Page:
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I probably don't need to tell you this but take caution removing the bolts that hold the fuel pump to the tank. I had a mechanic replace my fuel pump on my Ford E350 box truck I use for work.
He stripped or snapped off 5 of the 6 bolts because they were rusted. He used all sorts of spray lube to try to free them but it didn't work.
My bill went from a $700 fuel pump job to a $3300 new fuel pump AND a new fuel tank job.
Of course welding or using a heat torch on a fuel tank is ill advised

With that being said I always fill my tank before storage and add Stabil. Then run the generator for a couple hours to let that Stabil work it's way through.
Besides gas here right now is about $2.12 a gallon and I get a 10 cent discount per gallon because we are business card holders.

Who knows what gas will be in spring!
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Old 11-15-2015, 06:57 AM   #10
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Thanks for the wisdom, everyone! Hopefully I can get to this job before it gets too cold outside and that way I won't have to worry about the full tank problem.

Up_North, thanks for the warning about the bolts. Gives me the heebie-jeebies. Our rig wasn't driven on salty roads, but it did come out of coastal Florida, and it has its share of corroded hardware underneath.

Anybody have tips for prepping rusted bolts for removal when it's a fuel tank situation?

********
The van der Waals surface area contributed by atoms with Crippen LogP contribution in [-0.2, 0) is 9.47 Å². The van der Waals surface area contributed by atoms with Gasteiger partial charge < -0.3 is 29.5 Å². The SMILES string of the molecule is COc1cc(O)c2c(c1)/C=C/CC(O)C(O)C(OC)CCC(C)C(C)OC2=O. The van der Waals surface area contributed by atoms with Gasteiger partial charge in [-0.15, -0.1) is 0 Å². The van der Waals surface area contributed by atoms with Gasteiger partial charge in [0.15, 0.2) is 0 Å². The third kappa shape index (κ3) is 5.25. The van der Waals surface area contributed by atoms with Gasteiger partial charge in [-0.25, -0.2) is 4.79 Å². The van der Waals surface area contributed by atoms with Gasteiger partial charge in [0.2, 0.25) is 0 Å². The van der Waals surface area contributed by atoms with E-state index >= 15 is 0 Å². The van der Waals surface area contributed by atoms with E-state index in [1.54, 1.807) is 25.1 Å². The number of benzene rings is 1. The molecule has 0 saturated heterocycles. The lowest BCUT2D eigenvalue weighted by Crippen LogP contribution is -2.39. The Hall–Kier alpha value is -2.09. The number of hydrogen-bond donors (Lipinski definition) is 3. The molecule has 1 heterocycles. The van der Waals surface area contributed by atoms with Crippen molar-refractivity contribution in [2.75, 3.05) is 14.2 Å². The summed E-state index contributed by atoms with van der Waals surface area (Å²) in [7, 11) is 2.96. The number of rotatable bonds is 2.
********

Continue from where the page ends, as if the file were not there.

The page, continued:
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Old 11-15-2015, 11:20 AM   #11
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Quote:
Originally Posted by Steverino View Post
Thanks for the wisdom, everyone! Hopefully I can get to this job before it gets too cold outside and that way I won't have to worry about the full tank problem.

Up_North, thanks for the warning about the bolts. Gives me the heebie-jeebies. Our rig wasn't driven on salty roads, but it did come out of coastal Florida, and it has its share of corroded hardware underneath.

Anybody have tips for prepping rusted bolts for removal when it's a fuel tank situation?
The best rust penetrating product I've found is called DEEP CREEP, made by SeaFoam. Apply repeatedly over a few days prior to working the bolts.
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Old 11-15-2015, 02:32 PM   #12
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PB Blaster is another well known product to use on rusted bolts. As mentioned by edgray use the same application method.
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Old 11-15-2015, 09:37 PM   #13
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Use hand tools only, no air. Work the bolts slowly.
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Old 11-16-2015, 07:58 PM   #14
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A mixture of 50 percent acetone and 50 percent atf makes avery good penetrating oil for loosening rusted nuts and bolts. Like using all penetrants, give it a little time to work.